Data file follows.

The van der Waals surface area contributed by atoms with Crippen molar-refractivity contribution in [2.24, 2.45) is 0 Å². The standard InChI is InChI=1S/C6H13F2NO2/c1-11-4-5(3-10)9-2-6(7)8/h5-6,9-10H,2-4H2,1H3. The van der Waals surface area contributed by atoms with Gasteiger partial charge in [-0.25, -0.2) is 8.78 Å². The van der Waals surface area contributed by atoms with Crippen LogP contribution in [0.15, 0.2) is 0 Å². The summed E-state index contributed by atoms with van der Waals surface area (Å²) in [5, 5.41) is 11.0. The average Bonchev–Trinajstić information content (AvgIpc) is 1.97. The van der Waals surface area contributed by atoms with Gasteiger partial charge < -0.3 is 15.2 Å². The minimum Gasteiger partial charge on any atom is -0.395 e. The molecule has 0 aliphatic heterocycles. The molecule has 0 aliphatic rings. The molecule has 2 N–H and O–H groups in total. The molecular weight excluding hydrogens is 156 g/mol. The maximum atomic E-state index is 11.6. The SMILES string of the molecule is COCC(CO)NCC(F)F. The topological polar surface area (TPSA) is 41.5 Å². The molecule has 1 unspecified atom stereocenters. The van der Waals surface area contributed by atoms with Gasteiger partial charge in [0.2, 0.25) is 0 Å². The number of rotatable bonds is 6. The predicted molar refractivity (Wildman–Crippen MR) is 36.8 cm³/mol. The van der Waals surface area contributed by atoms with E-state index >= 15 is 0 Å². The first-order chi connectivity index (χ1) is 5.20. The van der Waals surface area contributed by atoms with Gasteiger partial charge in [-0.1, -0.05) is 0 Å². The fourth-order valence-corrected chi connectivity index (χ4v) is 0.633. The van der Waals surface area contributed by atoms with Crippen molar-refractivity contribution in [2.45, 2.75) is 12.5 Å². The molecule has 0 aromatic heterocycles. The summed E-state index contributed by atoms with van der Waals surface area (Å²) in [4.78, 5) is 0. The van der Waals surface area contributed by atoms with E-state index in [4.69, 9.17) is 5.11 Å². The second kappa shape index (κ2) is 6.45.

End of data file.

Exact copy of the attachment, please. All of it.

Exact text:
The van der Waals surface area contributed by atoms with Crippen molar-refractivity contribution in [2.24, 2.45) is 0 Å². The standard InChI is InChI=1S/C6H13F2NO2/c1-11-4-5(3-10)9-2-6(7)8/h5-6,9-10H,2-4H2,1H3. The van der Waals surface area contributed by atoms with Gasteiger partial charge in [-0.25, -0.2) is 8.78 Å². The van der Waals surface area contributed by atoms with Crippen LogP contribution in [0.15, 0.2) is 0 Å². The summed E-state index contributed by atoms with van der Waals surface area (Å²) in [5, 5.41) is 11.0. The average Bonchev–Trinajstić information content (AvgIpc) is 1.97. The van der Waals surface area contributed by atoms with Gasteiger partial charge < -0.3 is 15.2 Å². The minimum Gasteiger partial charge on any atom is -0.395 e. The molecule has 0 aliphatic heterocycles. The molecule has 0 aliphatic rings. The molecule has 2 N–H and O–H groups in total. The molecular weight excluding hydrogens is 156 g/mol. The maximum atomic E-state index is 11.6. The SMILES string of the molecule is COCC(CO)NCC(F)F. The topological polar surface area (TPSA) is 41.5 Å². The molecule has 1 unspecified atom stereocenters. The van der Waals surface area contributed by atoms with Gasteiger partial charge in [0.2, 0.25) is 0 Å². The number of rotatable bonds is 6. The predicted molar refractivity (Wildman–Crippen MR) is 36.8 cm³/mol. The van der Waals surface area contributed by atoms with E-state index >= 15 is 0 Å². The first-order chi connectivity index (χ1) is 5.20. The van der Waals surface area contributed by atoms with Gasteiger partial charge in [-0.1, -0.05) is 0 Å². The fourth-order valence-corrected chi connectivity index (χ4v) is 0.633. The van der Waals surface area contributed by atoms with Crippen molar-refractivity contribution in [2.45, 2.75) is 12.5 Å². The molecule has 0 aromatic heterocycles. The summed E-state index contributed by atoms with van der Waals surface area (Å²) in [4.78, 5) is 0. The van der Waals surface area contributed by atoms with E-state index in [4.69, 9.17) is 5.11 Å². The second kappa shape index (κ2) is 6.45.